After dining in a restaurant terrace we returned to the car. The car park, which was in fact a field, was home to two little pigs, which were trying to make a run for it as we arrived, pursued by the custodian, who managed to coax them back by calling them by name. We must have showed a bit of interest in the pigs, because the custodian gestured for us to come with him around the back of a derelict house, where he had a smallholding. A young bull was chained to an oak tree, the pigs had joined us, and two black sheep nestled under the back wall of the house. Our new friend spoke to us at length in Romanian, despite our evident lack of understanding, and we could but nod and smile. A large dog, of the kind described by Roberts, came surging towards us. It was thankfully chained, and to show that it was friendly the custodian lifted it up by the armpits and gave it a kiss on the nose.
There was clearly nothing to fear from this man, but we were making to politely reclaim our car, when he promptly led Joe by the arm, with me alongside, and pointed reverently at a faded portrait of Ceauşescu affixed to the gable end of a barn.
It was a strange moment. Was this a history lesson or a homage? It seemed our man didn’t think too badly of the eccentrically sadistic tyrant.
Brasov, bears and the Piatra Mare
We spent the final night of the journey in relative luxury in Braşov, a beautiful medieval town at the eastern foot of the Făgăraş range with a cosmopolitan feel. We were to fly back on the following afternoon. However, a day of touristic rambling and driving had left us with a thirst for more mountains, so despite a terrible forecast, we decided to do a route in the forest the following morning, come what may. With this in mind the evenings’ conversation turned to the Carpathians’ 8000-strong population of Ursus arctos (brown bears). A YouTube video of bears in nearby Sinaia made their presence and proximity seem all the more real, and we discussed the usual mythology about what to do in the event of a close encounter with one of these beasts.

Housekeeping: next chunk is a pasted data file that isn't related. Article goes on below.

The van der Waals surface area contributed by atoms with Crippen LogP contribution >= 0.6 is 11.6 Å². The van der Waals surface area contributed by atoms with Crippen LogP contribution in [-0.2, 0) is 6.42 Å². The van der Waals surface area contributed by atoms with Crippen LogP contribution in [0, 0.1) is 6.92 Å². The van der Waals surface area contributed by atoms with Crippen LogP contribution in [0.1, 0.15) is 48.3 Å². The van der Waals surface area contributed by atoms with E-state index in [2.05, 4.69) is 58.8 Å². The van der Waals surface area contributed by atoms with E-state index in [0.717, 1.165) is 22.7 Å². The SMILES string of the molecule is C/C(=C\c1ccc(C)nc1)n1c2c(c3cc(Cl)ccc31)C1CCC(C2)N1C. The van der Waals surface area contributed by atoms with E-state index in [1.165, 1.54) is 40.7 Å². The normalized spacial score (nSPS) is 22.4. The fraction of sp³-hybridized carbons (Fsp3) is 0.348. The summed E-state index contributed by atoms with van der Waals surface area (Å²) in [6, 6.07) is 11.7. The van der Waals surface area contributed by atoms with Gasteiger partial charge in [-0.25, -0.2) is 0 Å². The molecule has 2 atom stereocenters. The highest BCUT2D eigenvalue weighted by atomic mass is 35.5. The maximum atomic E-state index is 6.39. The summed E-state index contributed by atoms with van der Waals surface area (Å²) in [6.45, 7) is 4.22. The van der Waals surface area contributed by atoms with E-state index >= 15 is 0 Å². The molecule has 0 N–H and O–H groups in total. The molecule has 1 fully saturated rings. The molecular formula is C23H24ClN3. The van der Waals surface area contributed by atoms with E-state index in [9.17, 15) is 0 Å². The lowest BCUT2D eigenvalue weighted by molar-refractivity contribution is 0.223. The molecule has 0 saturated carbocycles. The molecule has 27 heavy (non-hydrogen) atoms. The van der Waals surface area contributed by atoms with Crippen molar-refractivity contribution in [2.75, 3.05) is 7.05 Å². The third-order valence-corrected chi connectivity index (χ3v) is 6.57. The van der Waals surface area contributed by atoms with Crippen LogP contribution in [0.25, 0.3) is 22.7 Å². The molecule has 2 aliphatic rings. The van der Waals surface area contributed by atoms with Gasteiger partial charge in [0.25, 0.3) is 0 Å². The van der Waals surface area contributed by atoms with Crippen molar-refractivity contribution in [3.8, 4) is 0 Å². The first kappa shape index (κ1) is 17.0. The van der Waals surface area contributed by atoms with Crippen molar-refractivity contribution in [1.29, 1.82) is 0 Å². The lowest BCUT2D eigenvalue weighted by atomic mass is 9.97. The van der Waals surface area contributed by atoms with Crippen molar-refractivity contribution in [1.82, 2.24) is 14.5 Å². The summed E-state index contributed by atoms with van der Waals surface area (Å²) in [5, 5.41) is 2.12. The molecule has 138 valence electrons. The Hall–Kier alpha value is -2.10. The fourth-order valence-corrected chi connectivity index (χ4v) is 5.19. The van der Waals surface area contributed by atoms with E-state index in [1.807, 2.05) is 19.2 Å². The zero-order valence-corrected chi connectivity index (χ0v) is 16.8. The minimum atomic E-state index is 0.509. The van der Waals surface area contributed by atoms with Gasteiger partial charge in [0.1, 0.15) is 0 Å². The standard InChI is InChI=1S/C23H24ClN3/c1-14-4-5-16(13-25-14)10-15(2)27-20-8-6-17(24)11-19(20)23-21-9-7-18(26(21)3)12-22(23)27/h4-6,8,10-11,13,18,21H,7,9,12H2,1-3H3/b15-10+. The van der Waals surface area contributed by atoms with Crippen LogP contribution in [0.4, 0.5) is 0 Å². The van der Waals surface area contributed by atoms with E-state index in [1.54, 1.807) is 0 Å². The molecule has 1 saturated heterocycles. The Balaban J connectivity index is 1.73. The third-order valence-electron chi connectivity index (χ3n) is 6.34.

The next morning we set out at seven and parked up in a layby near the edge of the forest just north of Timişu de Sus. We ran at a steady pace up a wide forestry track, with the looming trees on either side reminiscent of the nave of a great cathedral.
I had fixed my keys to a loop on the strap of my rucksack, so that they jangled as I ran, as an early warning to the bears.
On steeper sections, where the pace slowed to a walk, we instead conversed more continuously than usual, in loud voices, breaking into the occasional verse of ‘If you go down in the woods today…’ A narrow path turned off and climbed steeply through the trees, cutting off the corners of the main track as it wound upwards towards the Piatra Mare. The woods were a dense mixture of broadleaved and coniferous trees and at this early hour, on a dull day, there was near darkness. We saw no one on this route. At times the trees opened out a little, and a thin mist hung among the trunks. There was a distinctly timeless, almost mythical, feel to the forest.
Further up, climbing at a steady pace, we passed a refuge building. The path carried on on upwards through dense scrub, a mixture of beech and dwarf pines. Here the talk inevitably turned to Ursus arctos again, and we found ourselves studying the muddy path, where bear-like imprints seemed to spring out all over the place – Joe and I spotted a skid mark of four or five parallel lines – could this be the work of the huge, almost hoof-like claws we had examined on the bearskins hung in the cabana at Bâlea? Aidan, who has spent some time in Alaska observing grizzlies, was altogether calmer and downplayed our chances of becoming breakfast.
The path eventually emerged from the primeval forest and we continued for some way through rain-soaked grassland, past some cattle, which emerged like apparitions from the fog. With an eye on time, and planes to catch, we turned tail at a marker post and after bounding back through the grass, managed to find the entrance to the forest again. The descent was phenomenal. All thoughts of bears soon evaporated and we flew down the steep forest path, sidestepping gullies in the mud and hotfooting over tree roots. Lower down, where smooth North American style trails plummeted down the hillside, and our footfalls were cushioned with pine needles, we raced to each intersection with the forestry road. Elated, we regained the track for the final mile or two, and ran in together. The mountains of Romania had really struck a chord, and we vowed to return, with better weather, for a more substantive trek.